La Familia Latina Unida, inconveniently, had its 501(c)(4) nonprofit tax status revoked in May 2017 after failing to file the required IRS Form 990 for three consecutive years. Yet it continues to operate in conjunction with Pueblo Sin Fronteras and another Chicago outfit, Centro Sin Fronteras Community Services Network, a Section 501(c)(3) tax-exempt nonprofit group headquartered at Lincoln United Methodist Church, 2009 W. 22nd Place. Form 990 tax returns for the period 2013-17 indicate that Centro Sin Fronteras received a combined $576,610 from outside sources to provide a wide range of Hispanic immigrant-related social services, including health care screening, legal referrals and financial counseling. The center received two small grants in 2017, one for $4,000 from the American Heart Association to conduct outreach to the Latino community on the effects of consuming soda and other high-sugar foods, and the other for $7,646 from the Chicago-based Resurrection Project to conduct workshops on how to navigate the immigration and citizenship process. Predating the most recent five-year period,8 the center received far larger grants from Left-leaning philanthropies such as the National Immigration Forum and the Public Welfare Foundation.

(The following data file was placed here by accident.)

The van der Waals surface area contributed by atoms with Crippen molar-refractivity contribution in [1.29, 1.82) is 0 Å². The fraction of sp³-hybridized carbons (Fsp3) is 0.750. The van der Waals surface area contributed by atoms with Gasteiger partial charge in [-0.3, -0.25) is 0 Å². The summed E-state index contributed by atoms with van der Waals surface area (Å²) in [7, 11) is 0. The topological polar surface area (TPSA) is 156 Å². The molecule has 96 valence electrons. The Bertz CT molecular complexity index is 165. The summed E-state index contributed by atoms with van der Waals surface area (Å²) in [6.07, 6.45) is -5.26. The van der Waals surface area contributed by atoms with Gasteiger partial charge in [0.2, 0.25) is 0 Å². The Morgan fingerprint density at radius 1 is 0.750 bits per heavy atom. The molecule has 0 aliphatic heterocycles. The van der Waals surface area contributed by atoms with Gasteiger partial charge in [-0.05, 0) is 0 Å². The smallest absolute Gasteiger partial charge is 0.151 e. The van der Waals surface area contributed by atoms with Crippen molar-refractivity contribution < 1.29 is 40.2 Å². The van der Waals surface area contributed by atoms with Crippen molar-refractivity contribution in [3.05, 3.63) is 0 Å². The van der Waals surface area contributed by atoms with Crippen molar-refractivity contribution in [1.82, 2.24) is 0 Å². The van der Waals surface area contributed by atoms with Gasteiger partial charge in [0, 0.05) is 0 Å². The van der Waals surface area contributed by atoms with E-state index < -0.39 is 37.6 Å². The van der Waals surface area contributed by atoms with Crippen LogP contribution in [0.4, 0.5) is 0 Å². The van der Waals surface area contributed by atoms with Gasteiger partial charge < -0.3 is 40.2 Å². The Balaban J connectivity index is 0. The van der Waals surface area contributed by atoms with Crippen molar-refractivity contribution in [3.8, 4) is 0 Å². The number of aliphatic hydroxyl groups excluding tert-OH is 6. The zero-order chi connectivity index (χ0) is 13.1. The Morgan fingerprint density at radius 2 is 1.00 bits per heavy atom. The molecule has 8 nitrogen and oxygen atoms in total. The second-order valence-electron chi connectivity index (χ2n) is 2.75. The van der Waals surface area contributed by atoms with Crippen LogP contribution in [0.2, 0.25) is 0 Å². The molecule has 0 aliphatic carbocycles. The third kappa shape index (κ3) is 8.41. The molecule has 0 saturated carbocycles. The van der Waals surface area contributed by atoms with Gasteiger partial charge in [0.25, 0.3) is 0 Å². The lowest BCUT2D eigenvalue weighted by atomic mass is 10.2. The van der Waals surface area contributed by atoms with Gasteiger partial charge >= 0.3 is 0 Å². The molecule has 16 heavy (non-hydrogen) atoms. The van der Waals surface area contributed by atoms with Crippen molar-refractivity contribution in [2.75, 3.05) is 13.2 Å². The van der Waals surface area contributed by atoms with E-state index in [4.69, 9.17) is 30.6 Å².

The married couple who runs the center, Emma Lozano (president) and Walter “Slim” Coleman (treasurer, program chairman), serve as pastors of the aforementioned Lincoln United Methodist Church. They are also avowed supporters of open borders and a moratorium on deportations. Ms. Lozano for years has been active in coaching Chicago-area Hispanic “undocumented” immigrants on how to obtain U.S. citizenship and voting rights. Back in June 2007, at a breakout session of the annual convention of Jesse Jackson’s Rainbow/PUSH Coalition at the Hyatt Regency O’Hare in Rosemont, Ill., this writer got a first-hand taste of her obsessiveness. After giving a pro forma talk about the heroic Elvira Arellano, with the requisite sentimentality, she concluded with the battle cry, “Don’t mess with Tejas!” Lozano’s Spanish pronunciation of the Lone Star State was no accident.9 She, like other Reconquista advocates, long has claimed that the United States “stole” Mexican territory following our victory in the Mexican-American War of 1846-48.10